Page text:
Find My iPad / Find My iPhone is a great tool but even with these measures to try to keep it secure and functional, one can still prevent an iPad from being tracked remotely. iPads that are completely shut down (not in sleep mode) or have completely run out of battery charge will not be detectable using Find My iPhone. iPads that are not able to connect to the internet or have been completely wiped, will also be untraceable.
Granted, Find My iPad is far from foolproof. However, considering the easy set up and the features that it can provide, it is a setting that every school or classroom should set up now. So be warned, if you wait to activate Find My iPad until you really need it… it’s already too late.
There is no shortage of iPad apps and games to help young learners practice their skills in literacy and numeracy. However, the iPad presents the opportunity for young learners to create and apply new learning using the tablet’s cameras, microphone and touch screen.
Toontastic allows students to manipulate characters as they provide voice and narration for the story. Toontastic makes use of standard story templates that help guide students through the basic elements of plot (story arc) as they create their animated story. The free version offers access to a small selection of backdrops and characters as well as the option for students to create their own background using the in-app painting program. The finished product can be viewed within the app but if you are looking to export the finished product to the camera roll, you will have to opt for the paid version of Toontasic (Toontastic: School Edition).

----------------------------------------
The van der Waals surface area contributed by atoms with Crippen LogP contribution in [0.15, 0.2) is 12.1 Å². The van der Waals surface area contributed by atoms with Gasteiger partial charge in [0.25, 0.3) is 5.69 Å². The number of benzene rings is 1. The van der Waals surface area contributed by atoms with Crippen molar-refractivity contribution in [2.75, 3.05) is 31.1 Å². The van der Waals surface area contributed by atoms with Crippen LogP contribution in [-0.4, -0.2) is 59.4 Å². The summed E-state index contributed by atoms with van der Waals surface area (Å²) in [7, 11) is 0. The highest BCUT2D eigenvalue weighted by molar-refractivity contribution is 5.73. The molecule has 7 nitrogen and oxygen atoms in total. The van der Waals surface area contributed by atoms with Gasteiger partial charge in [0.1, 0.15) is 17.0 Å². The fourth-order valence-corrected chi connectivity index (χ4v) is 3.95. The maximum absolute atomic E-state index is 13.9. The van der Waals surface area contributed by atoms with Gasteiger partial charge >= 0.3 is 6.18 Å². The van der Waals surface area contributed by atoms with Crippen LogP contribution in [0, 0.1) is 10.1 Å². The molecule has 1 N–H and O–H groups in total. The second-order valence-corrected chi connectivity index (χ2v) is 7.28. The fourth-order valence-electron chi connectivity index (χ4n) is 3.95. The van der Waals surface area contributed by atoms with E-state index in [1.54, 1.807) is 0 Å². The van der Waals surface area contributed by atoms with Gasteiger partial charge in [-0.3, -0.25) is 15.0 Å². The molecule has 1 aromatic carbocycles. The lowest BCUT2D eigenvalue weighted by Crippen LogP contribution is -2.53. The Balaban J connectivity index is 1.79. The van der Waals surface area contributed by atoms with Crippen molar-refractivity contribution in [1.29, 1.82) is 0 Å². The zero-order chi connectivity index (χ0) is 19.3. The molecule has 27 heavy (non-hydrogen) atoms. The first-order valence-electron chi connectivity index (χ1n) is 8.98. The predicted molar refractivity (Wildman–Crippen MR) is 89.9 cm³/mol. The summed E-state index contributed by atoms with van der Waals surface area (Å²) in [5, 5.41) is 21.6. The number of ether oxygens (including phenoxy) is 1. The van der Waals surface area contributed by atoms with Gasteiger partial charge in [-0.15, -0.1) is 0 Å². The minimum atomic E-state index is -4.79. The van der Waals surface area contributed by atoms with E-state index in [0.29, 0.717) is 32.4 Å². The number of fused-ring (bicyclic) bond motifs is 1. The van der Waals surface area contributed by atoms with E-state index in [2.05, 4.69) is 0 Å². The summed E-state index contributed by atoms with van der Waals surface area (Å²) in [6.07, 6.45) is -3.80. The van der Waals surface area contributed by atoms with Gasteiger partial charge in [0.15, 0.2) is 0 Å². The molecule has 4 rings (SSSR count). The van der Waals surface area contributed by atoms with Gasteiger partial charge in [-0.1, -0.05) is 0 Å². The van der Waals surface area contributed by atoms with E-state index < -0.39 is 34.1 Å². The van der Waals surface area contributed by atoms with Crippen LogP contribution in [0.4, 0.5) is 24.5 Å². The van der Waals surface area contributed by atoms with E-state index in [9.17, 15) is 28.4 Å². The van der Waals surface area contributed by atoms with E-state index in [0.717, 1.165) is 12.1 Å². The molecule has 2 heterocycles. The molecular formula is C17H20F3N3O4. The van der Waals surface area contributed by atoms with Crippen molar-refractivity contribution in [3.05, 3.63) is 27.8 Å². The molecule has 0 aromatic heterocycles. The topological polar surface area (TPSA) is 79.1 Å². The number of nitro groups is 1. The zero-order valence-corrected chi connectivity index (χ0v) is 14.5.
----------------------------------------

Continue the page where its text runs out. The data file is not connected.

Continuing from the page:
the app walks students through the creative process with a plot/story arc template
instructions are accompanied with voice-over instructions
large buttons and symbols for easy touch navigation
allows students to go back and edit the project after they have viewed it
unable to export finished product to the camera roll with the free version
access to the camera roll and camera to create custom backgrounds is available in the paid version (Toontastic: School Edition)
users who opt to use the free version will have to endure the persistent reminders to purchase additional content
the premium upgrade is pricey at $9.99
The free version of Toontastic offers enough content and functionality to get a good sense of what this app can offer. In the end it serves as a great opportunity to test drive the app and have students try to create a story using the iPad’s touch screen and microphone. Teachers can then evaluate how the app can best support learning in their respective classrooms and decide for themselves if the School Edition is indeed worth the additional cost.
Questions and comparisons around Chromebooks and iPads continue to grab the attention of educators as schools look to make decisions around the purchase of new classroom technology. In this blog post, we take a closer look at the inherent strengths of both the iPad and the Chromebook in order to better appreciate how each can support learning in the classroom. Each device also presents its own unique set of traits that may impact its viability in a school or classroom. Let’s take a look…